An echo of a familiar feeling as I woke up this morning. I was completely worn out, more tired than when I’d gone to bed. It took the walk from my bed to my couch to bring back the tears. I must have had some faith left in righteousness, because as scared as I am for us, I simply did not believe, could not think, that Meg and D would lose their daughter.
I want so desperately for it not to be true, but my desires are futile, ridiculous even.
I had no idea that your lives, the lives of the bloggers I read and my commenters, had become so real. I’ve become friends with one of you in person, corresponded directly via email and instant chatted with others. I knew that you’ve all been among my greatest supports since I began blogging. I knew I rely on you, your kind words and encouragement almost every day. I knew that I try, sometimes clumsily, to return the favor. I didn’t think you weren’t “real,” whatever that means. Yet I did feel a little sheepish talking to non-bloggers about my online friends. Saying to a camp-crazy friend in offline life, “You won’t believe what happened to a friend of mine who sent her son to this camp her husband was so excited about….” and then relating a story I’d read online. Another online friend brought us reassuring news about someone we’d known in real life, but lost touch because he was in a part of the world or was just of an age where communication technologies aren’t so reliable. Fun stuff. Who’d have thought my day-to-day life and my screen life could become so enmeshed?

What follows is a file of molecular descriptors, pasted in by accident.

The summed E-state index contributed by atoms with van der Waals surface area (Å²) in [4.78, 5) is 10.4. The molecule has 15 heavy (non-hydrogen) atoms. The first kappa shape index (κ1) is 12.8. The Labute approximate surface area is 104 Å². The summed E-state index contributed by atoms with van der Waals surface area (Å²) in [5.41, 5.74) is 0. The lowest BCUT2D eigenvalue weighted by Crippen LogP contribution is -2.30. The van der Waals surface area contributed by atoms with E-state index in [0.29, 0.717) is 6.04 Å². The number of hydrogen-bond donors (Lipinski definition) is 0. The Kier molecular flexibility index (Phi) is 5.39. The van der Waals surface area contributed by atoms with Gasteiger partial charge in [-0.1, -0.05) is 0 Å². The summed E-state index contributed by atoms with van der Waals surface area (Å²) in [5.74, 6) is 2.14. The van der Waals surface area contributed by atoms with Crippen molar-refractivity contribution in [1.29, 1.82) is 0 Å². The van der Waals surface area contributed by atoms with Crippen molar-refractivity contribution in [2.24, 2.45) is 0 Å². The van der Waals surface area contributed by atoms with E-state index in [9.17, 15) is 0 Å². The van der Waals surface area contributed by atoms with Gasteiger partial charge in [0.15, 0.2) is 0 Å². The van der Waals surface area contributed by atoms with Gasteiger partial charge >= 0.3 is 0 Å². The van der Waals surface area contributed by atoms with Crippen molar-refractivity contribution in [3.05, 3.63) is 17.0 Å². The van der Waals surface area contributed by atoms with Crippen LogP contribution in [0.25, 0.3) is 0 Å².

But I didn’t know, didn’t realize just how much I care about all of you until grief struck again. Or maybe that’s wrong. I think I did know. I certainly felt the parallels for Meg and I – the cerclage, the waiting, the horrible early 20s weeks of pregnancy. I also felt the differences – I lost Natan and had a miscarriage. She’d lost baby girl twins and another baby girl before that. Along with early losses. But everything was looking so good for her this time. I couldn’t even think this baby girl wouldn’t come home to them. It seemed more possible that my baby boy wouldn’t, because my G-d, how could her losses keep compounding? They could because there is no fairness, there is no righteousness as I want to understand it. I wanted to think that together we could get past our losses, and finally end up on the other side. That maybe someday our baby boy and baby girl would meet, and play together while we sat and watched, relieved that fortune had finally smiled upon us.
If our baby boy comes home with us, I will feel more than ever the randomness. I’ll be grateful and happy, and thank the arbitrary statistical models because I can’t discern any divine order to this.
I will miss Meg and D’s baby girl, their survivorgirl and para-trooper, forever.